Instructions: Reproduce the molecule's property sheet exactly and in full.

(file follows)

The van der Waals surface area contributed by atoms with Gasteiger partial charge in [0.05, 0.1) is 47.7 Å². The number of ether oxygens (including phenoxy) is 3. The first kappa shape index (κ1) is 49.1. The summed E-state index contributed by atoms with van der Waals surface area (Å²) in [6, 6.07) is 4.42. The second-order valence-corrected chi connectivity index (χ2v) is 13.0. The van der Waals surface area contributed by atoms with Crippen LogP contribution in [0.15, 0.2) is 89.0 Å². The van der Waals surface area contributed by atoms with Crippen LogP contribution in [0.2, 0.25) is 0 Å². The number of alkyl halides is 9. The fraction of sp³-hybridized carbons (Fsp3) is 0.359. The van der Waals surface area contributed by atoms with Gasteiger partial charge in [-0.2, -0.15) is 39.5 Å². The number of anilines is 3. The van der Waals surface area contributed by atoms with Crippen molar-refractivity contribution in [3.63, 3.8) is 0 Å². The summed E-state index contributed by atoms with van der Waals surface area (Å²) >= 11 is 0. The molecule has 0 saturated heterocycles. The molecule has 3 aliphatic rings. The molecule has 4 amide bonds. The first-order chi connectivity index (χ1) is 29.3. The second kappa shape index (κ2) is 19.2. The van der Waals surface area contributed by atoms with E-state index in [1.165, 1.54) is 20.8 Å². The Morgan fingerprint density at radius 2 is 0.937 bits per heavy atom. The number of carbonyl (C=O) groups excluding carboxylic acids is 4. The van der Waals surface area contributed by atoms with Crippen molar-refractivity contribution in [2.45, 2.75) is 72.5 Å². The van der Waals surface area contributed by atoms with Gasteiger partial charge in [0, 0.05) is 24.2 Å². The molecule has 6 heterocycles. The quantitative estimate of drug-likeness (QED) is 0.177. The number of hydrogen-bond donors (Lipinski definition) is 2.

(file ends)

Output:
The van der Waals surface area contributed by atoms with Gasteiger partial charge in [0.05, 0.1) is 47.7 Å². The number of ether oxygens (including phenoxy) is 3. The first kappa shape index (κ1) is 49.1. The summed E-state index contributed by atoms with van der Waals surface area (Å²) in [6, 6.07) is 4.42. The second-order valence-corrected chi connectivity index (χ2v) is 13.0. The van der Waals surface area contributed by atoms with Crippen LogP contribution in [0.15, 0.2) is 89.0 Å². The van der Waals surface area contributed by atoms with Crippen LogP contribution in [0.2, 0.25) is 0 Å². The number of alkyl halides is 9. The fraction of sp³-hybridized carbons (Fsp3) is 0.359. The van der Waals surface area contributed by atoms with Gasteiger partial charge in [-0.2, -0.15) is 39.5 Å². The number of anilines is 3. The van der Waals surface area contributed by atoms with Crippen molar-refractivity contribution in [3.63, 3.8) is 0 Å². The summed E-state index contributed by atoms with van der Waals surface area (Å²) >= 11 is 0. The molecule has 0 saturated heterocycles. The molecule has 3 aliphatic rings. The molecule has 4 amide bonds. The first-order chi connectivity index (χ1) is 29.3. The second kappa shape index (κ2) is 19.2. The van der Waals surface area contributed by atoms with E-state index in [1.165, 1.54) is 20.8 Å². The Morgan fingerprint density at radius 2 is 0.937 bits per heavy atom. The number of carbonyl (C=O) groups excluding carboxylic acids is 4. The van der Waals surface area contributed by atoms with Crippen molar-refractivity contribution in [2.45, 2.75) is 72.5 Å². The van der Waals surface area contributed by atoms with Gasteiger partial charge in [0, 0.05) is 24.2 Å². The molecule has 6 heterocycles. The quantitative estimate of drug-likeness (QED) is 0.177. The number of hydrogen-bond donors (Lipinski definition) is 2.